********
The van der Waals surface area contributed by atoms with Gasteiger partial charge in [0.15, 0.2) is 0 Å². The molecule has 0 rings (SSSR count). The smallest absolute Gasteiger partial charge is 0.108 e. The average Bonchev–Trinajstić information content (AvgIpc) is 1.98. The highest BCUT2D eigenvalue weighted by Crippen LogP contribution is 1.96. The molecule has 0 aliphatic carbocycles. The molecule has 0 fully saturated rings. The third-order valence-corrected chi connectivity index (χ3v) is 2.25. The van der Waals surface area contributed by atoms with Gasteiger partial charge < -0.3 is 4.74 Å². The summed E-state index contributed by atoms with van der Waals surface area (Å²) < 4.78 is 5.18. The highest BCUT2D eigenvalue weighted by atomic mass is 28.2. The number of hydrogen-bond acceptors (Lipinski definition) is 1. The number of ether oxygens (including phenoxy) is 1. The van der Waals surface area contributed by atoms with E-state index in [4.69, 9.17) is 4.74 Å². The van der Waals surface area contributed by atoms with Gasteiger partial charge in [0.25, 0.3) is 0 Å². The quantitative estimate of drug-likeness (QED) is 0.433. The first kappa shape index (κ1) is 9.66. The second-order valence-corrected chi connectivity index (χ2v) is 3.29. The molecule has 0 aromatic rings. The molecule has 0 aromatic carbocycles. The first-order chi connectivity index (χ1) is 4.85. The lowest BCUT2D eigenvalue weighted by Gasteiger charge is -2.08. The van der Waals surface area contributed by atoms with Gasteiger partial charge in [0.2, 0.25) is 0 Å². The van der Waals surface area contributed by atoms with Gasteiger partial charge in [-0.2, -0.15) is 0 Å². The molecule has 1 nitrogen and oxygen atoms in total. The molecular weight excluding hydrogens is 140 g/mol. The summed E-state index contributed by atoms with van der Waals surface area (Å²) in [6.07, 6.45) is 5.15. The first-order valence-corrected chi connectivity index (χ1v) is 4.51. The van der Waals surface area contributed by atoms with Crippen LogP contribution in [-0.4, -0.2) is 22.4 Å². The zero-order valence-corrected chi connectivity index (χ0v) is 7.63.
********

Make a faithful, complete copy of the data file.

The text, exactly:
The van der Waals surface area contributed by atoms with Gasteiger partial charge in [0.15, 0.2) is 0 Å². The molecule has 0 rings (SSSR count). The smallest absolute Gasteiger partial charge is 0.108 e. The average Bonchev–Trinajstić information content (AvgIpc) is 1.98. The highest BCUT2D eigenvalue weighted by Crippen LogP contribution is 1.96. The molecule has 0 aliphatic carbocycles. The molecule has 0 fully saturated rings. The third-order valence-corrected chi connectivity index (χ3v) is 2.25. The van der Waals surface area contributed by atoms with Gasteiger partial charge < -0.3 is 4.74 Å². The summed E-state index contributed by atoms with van der Waals surface area (Å²) < 4.78 is 5.18. The highest BCUT2D eigenvalue weighted by atomic mass is 28.2. The number of hydrogen-bond acceptors (Lipinski definition) is 1. The number of ether oxygens (including phenoxy) is 1. The van der Waals surface area contributed by atoms with E-state index in [4.69, 9.17) is 4.74 Å². The van der Waals surface area contributed by atoms with Gasteiger partial charge in [0.25, 0.3) is 0 Å². The quantitative estimate of drug-likeness (QED) is 0.433. The first kappa shape index (κ1) is 9.66. The second-order valence-corrected chi connectivity index (χ2v) is 3.29. The molecule has 0 aromatic rings. The molecule has 0 aromatic carbocycles. The first-order chi connectivity index (χ1) is 4.85. The lowest BCUT2D eigenvalue weighted by Gasteiger charge is -2.08. The van der Waals surface area contributed by atoms with Gasteiger partial charge in [0.2, 0.25) is 0 Å². The van der Waals surface area contributed by atoms with Gasteiger partial charge in [-0.2, -0.15) is 0 Å². The molecule has 1 nitrogen and oxygen atoms in total. The molecular weight excluding hydrogens is 140 g/mol. The summed E-state index contributed by atoms with van der Waals surface area (Å²) in [6.07, 6.45) is 5.15. The first-order valence-corrected chi connectivity index (χ1v) is 4.51. The van der Waals surface area contributed by atoms with Crippen LogP contribution in [-0.4, -0.2) is 22.4 Å². The zero-order valence-corrected chi connectivity index (χ0v) is 7.63.